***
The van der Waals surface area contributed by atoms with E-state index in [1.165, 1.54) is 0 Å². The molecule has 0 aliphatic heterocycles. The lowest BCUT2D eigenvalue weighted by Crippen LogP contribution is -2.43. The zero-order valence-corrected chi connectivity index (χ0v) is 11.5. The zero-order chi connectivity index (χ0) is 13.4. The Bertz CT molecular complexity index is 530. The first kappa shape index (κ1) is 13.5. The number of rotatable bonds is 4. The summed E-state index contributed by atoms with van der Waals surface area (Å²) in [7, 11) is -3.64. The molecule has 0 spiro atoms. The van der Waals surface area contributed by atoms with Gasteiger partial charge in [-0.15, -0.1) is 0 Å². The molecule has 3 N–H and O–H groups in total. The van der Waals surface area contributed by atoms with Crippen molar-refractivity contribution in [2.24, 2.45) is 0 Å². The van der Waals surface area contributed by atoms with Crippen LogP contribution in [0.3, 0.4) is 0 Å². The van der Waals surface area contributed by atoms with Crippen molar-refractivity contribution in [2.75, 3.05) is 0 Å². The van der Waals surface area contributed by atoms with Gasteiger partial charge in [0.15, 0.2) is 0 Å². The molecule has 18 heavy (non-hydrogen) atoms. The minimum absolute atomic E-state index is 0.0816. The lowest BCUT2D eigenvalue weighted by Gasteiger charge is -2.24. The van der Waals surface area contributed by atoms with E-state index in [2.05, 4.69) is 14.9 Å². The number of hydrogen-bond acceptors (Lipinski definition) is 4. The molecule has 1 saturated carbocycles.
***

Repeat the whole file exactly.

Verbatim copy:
The van der Waals surface area contributed by atoms with E-state index in [1.165, 1.54) is 0 Å². The molecule has 0 aliphatic heterocycles. The lowest BCUT2D eigenvalue weighted by Crippen LogP contribution is -2.43. The zero-order valence-corrected chi connectivity index (χ0v) is 11.5. The zero-order chi connectivity index (χ0) is 13.4. The Bertz CT molecular complexity index is 530. The first kappa shape index (κ1) is 13.5. The number of rotatable bonds is 4. The summed E-state index contributed by atoms with van der Waals surface area (Å²) in [7, 11) is -3.64. The molecule has 0 spiro atoms. The van der Waals surface area contributed by atoms with Gasteiger partial charge in [-0.15, -0.1) is 0 Å². The molecule has 3 N–H and O–H groups in total. The van der Waals surface area contributed by atoms with Crippen molar-refractivity contribution in [2.24, 2.45) is 0 Å². The van der Waals surface area contributed by atoms with Crippen LogP contribution in [0.3, 0.4) is 0 Å². The van der Waals surface area contributed by atoms with Crippen molar-refractivity contribution in [2.75, 3.05) is 0 Å². The van der Waals surface area contributed by atoms with Gasteiger partial charge in [0.15, 0.2) is 0 Å². The molecule has 18 heavy (non-hydrogen) atoms. The minimum absolute atomic E-state index is 0.0816. The lowest BCUT2D eigenvalue weighted by Gasteiger charge is -2.24. The van der Waals surface area contributed by atoms with E-state index in [2.05, 4.69) is 14.9 Å². The number of hydrogen-bond acceptors (Lipinski definition) is 4. The molecule has 1 saturated carbocycles.